By Brooke Ferber
Not a big fan of photography, I was somewhat reluctant approaching the “Carleton Watkins: Yosemite” photography exhibit at the Metropolitan Museum of Art. My biggest apprehension with photography is the craft’s authenticity, since a myriad of digital enhancement programs are available to artists. Watkins, however, definitely didn’t use Photoshop; he worked during the mid-1800’s—the early years of the camera. In fact, Watkins actually taught himself the art of photography.
His most prominent work captures the natural essence of Yosemite. With a magical elegance, Watkins manages to delineate the beauty of American nature. He creates focus within his compositions by drastically augmenting the quality and saturation of a few objects and juxtaposing them against bodies of low saturation and mundane quality. This effect dazzles viewers with visual brilliance and sparkle; the photographs
create a surrealistic effect that foreshadows the Surrealist Movement (an artist movement that explored the unconscious mind through art) of the early twentieth century.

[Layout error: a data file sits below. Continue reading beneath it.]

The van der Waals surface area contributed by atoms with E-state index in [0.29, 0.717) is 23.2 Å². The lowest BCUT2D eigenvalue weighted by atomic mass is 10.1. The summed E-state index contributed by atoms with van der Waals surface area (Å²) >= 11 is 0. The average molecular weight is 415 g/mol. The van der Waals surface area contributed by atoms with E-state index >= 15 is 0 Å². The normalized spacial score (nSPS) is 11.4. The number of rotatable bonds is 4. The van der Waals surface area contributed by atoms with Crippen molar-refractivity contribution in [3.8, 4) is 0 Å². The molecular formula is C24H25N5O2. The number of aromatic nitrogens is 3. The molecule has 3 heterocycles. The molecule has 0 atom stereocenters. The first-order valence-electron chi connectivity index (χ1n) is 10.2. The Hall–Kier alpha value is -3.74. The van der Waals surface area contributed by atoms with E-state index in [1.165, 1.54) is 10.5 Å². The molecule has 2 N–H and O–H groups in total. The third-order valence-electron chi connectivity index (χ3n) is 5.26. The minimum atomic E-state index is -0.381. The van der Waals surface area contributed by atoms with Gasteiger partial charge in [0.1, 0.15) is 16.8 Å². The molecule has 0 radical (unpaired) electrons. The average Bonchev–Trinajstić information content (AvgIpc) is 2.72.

Additionally, Watkins’ photographs convinced President Lincoln to sign a bill on June 30, 1864, conserving Yosemite and later influencing President Franklin Delano Roosevelt’s National Park system.
Photography exhibits are tremendously relevant today with the explosion of coding, digital technology, and digital photography; a photography exhibit of work from the mid-nineteenth century can indicate how much we’ve progressed technologically over the past 160 years.
I highly suggest you visit the thought-provoking “Carleton Watkins: Yosemite” exhibit prior to its February closing, especially if you are interested in photography!